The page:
The act of sharing can be extremely powerful. In fact, it can have a exponential effect on people. In the recent past, you may have heard stories of people doing small acts of kindness. They go something like this: one person buys coffee for the person behind them in line, the next does the same, and so on – with more and more people getting in on the act. But why would someone ever do this?

One reason might be the simple fact that if someone is kind to you, you will likely feel good and might be inclined to do something kind for someone else. I refer to this as the circle of generosity (a more technical term of this behavior has been called upstream reciprocity). Martin Nowak writes that, “This every day experience is borne out by experimental games: the recipients of an act of kindness are more likely to help in turn, even if the person who benefits from their generosity is somebody else.” Nowak argues that this misdirected act of gratitude, you help somebody because somebody else has helped you, alone does not lead to the evolution of cooperation, but it can evolve and increase the level of cooperation if it is linked to either direct or spatial reciprocity.

Common Change has been focused on cultivating circles of generosity (direct or spatial reciprocity, in Nowak’s words). Increasing the level of cooperation and collaboration in sharing with one another has its benefits.

A few benefits include:

  1. pooling money together with others illuminates an economy of abundance and opens up possibilities about how we might help
  2. collaborating with others lends itself to better decisions about how to give and reminds us that we are not alone
  3. advocating for what matters most to us increases engagement and empathy in our lives and relationships
  4. bringing what we have (resources, time, skills, & etc) together opens up a wider array of opportunities regarding how we each have something to offer
  5. intentionally inviting others to share in decision-making taps into the power of collective wisdom and co-creativity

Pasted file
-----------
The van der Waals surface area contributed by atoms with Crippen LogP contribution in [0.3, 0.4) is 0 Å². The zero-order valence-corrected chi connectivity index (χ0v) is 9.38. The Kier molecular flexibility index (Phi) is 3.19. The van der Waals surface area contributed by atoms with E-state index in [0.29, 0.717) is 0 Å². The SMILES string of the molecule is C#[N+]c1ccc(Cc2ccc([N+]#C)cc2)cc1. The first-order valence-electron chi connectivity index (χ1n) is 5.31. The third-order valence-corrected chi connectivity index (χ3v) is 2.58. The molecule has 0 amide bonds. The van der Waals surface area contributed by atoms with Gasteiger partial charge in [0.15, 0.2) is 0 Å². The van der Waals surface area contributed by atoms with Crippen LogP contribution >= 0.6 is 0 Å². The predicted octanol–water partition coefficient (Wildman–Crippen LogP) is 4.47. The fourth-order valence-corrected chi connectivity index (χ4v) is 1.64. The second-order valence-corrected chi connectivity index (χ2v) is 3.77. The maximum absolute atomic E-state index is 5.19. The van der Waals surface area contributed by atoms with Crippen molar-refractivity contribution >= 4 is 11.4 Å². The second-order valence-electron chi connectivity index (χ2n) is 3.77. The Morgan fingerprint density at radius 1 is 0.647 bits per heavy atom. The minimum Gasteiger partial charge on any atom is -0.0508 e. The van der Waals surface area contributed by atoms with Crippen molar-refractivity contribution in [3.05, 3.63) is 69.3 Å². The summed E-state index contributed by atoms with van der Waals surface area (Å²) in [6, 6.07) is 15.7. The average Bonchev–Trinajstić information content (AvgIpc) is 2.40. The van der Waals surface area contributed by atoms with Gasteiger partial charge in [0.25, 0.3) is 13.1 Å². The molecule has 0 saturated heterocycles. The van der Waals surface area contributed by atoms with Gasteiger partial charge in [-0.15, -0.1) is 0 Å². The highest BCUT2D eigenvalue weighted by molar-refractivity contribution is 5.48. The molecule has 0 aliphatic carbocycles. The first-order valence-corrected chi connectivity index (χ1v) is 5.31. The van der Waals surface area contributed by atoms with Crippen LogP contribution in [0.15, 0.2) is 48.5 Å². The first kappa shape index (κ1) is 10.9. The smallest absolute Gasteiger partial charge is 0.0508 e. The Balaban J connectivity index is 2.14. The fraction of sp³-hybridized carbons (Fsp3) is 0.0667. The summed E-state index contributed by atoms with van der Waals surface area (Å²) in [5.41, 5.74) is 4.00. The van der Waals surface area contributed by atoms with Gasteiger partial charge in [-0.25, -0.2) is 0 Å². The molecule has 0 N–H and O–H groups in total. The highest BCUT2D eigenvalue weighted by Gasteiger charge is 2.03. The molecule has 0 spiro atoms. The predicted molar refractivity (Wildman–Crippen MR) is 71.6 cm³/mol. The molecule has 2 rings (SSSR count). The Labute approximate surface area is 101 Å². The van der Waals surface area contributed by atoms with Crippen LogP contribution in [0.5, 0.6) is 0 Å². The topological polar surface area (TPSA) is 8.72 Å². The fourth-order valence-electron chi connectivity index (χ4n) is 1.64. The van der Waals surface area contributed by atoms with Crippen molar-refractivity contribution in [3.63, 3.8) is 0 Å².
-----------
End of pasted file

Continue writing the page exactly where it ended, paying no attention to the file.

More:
The move from random acts of kindness towards giving with others, with a desire for cooperation and collaboration, is referred to as collaborative giving. Collaborative giving is more than sharing stuff or money as a group. It’s about discovering what each of us has to contribute. Rooting ourselves in collaborative giving is about seeking to discover and honor everyone’s contribution. By bringing what we each have we are able to give away more than money, we are able to share our (w)holistic self.

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Relationships > Transactions

After years of giving in ways that disconnected me from my resources and from the real needs of those I cared for – cutting a check to a remote organization, throwing coins in a bowl –  I longed for giving that was more deeply engaged and transformative; that drew me into mutuality. That allowed me to share my experience, insight, time, hands and encouragement, not just my money

Often, we think of generosity as the mere transfer of resources from those who have, to those who don’t have. The “generous” in this definition are always the givers, and the receivers are rendered invisible. It matters little who they are, only that they are. When we think of generosity in transactional terms – one paying, one getting – we miss out on the richness and depth of a truly transformative interaction.